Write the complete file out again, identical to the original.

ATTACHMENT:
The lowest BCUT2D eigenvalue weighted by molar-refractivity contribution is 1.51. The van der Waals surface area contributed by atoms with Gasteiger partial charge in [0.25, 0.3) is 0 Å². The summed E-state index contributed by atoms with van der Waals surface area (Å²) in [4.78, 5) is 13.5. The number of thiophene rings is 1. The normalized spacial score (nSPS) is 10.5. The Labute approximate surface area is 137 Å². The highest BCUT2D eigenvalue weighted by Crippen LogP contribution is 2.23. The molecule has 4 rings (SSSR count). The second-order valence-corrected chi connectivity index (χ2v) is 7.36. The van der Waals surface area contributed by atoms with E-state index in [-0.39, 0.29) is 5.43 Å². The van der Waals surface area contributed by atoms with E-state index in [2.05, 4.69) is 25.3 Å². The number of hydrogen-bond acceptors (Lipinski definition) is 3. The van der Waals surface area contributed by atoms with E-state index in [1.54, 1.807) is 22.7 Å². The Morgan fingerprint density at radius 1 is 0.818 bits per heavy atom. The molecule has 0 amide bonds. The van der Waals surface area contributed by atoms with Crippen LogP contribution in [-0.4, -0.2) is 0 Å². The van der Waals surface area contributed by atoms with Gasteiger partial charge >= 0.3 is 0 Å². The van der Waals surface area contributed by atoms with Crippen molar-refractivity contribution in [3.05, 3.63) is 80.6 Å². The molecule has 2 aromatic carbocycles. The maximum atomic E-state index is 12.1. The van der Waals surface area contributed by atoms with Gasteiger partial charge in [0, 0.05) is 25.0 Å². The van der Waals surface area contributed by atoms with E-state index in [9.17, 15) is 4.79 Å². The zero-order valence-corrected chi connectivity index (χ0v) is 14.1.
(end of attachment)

The lowest BCUT2D eigenvalue weighted by molar-refractivity contribution is 1.51. The van der Waals surface area contributed by atoms with Gasteiger partial charge in [0.25, 0.3) is 0 Å². The summed E-state index contributed by atoms with van der Waals surface area (Å²) in [4.78, 5) is 13.5. The number of thiophene rings is 1. The normalized spacial score (nSPS) is 10.5. The Labute approximate surface area is 137 Å². The highest BCUT2D eigenvalue weighted by Crippen LogP contribution is 2.23. The molecule has 4 rings (SSSR count). The second-order valence-corrected chi connectivity index (χ2v) is 7.36. The van der Waals surface area contributed by atoms with E-state index in [-0.39, 0.29) is 5.43 Å². The van der Waals surface area contributed by atoms with E-state index in [2.05, 4.69) is 25.3 Å². The number of hydrogen-bond acceptors (Lipinski definition) is 3. The van der Waals surface area contributed by atoms with E-state index in [1.54, 1.807) is 22.7 Å². The Morgan fingerprint density at radius 1 is 0.818 bits per heavy atom. The molecule has 0 amide bonds. The van der Waals surface area contributed by atoms with Crippen LogP contribution in [-0.4, -0.2) is 0 Å². The van der Waals surface area contributed by atoms with Gasteiger partial charge >= 0.3 is 0 Å². The van der Waals surface area contributed by atoms with Crippen molar-refractivity contribution in [3.05, 3.63) is 80.6 Å². The molecule has 2 aromatic carbocycles. The maximum atomic E-state index is 12.1. The van der Waals surface area contributed by atoms with Gasteiger partial charge in [0, 0.05) is 25.0 Å². The van der Waals surface area contributed by atoms with E-state index in [9.17, 15) is 4.79 Å². The zero-order valence-corrected chi connectivity index (χ0v) is 14.1.